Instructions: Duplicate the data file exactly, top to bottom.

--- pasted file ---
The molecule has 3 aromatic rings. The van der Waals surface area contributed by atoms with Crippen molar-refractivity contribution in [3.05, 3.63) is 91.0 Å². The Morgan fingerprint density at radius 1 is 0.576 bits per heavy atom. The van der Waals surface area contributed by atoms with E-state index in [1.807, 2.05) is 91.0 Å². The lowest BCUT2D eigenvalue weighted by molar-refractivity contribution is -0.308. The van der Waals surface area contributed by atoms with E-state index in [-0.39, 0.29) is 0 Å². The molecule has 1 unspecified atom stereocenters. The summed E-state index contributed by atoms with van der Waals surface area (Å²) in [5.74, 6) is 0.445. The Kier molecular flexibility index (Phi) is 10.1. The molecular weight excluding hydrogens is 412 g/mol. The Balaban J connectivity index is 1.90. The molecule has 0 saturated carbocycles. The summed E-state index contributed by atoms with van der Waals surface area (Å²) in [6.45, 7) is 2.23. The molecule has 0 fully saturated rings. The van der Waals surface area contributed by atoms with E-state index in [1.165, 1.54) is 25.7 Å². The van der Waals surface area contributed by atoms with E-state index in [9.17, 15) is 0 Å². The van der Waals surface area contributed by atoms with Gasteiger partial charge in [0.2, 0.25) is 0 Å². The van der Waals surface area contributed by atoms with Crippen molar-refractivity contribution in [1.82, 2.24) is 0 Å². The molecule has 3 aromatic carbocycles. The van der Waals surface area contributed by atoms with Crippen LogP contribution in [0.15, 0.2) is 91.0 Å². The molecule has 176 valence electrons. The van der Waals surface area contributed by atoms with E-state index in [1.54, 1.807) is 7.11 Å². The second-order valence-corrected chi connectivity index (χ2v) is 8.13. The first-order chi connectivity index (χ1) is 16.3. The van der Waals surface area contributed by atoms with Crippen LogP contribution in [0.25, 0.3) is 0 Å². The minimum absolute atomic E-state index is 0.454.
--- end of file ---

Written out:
The molecule has 3 aromatic rings. The van der Waals surface area contributed by atoms with Crippen molar-refractivity contribution in [3.05, 3.63) is 91.0 Å². The Morgan fingerprint density at radius 1 is 0.576 bits per heavy atom. The van der Waals surface area contributed by atoms with E-state index in [1.807, 2.05) is 91.0 Å². The lowest BCUT2D eigenvalue weighted by molar-refractivity contribution is -0.308. The van der Waals surface area contributed by atoms with E-state index in [-0.39, 0.29) is 0 Å². The molecule has 1 unspecified atom stereocenters. The summed E-state index contributed by atoms with van der Waals surface area (Å²) in [5.74, 6) is 0.445. The Kier molecular flexibility index (Phi) is 10.1. The molecular weight excluding hydrogens is 412 g/mol. The Balaban J connectivity index is 1.90. The molecule has 0 saturated carbocycles. The summed E-state index contributed by atoms with van der Waals surface area (Å²) in [6.45, 7) is 2.23. The molecule has 0 fully saturated rings. The van der Waals surface area contributed by atoms with E-state index in [1.165, 1.54) is 25.7 Å². The van der Waals surface area contributed by atoms with E-state index in [9.17, 15) is 0 Å². The van der Waals surface area contributed by atoms with Gasteiger partial charge in [0.2, 0.25) is 0 Å². The van der Waals surface area contributed by atoms with Crippen molar-refractivity contribution in [1.82, 2.24) is 0 Å². The molecule has 3 aromatic carbocycles. The van der Waals surface area contributed by atoms with Crippen LogP contribution in [0.15, 0.2) is 91.0 Å². The molecule has 176 valence electrons. The van der Waals surface area contributed by atoms with E-state index in [1.54, 1.807) is 7.11 Å². The second-order valence-corrected chi connectivity index (χ2v) is 8.13. The first-order chi connectivity index (χ1) is 16.3. The van der Waals surface area contributed by atoms with Crippen LogP contribution in [0.25, 0.3) is 0 Å². The minimum absolute atomic E-state index is 0.454.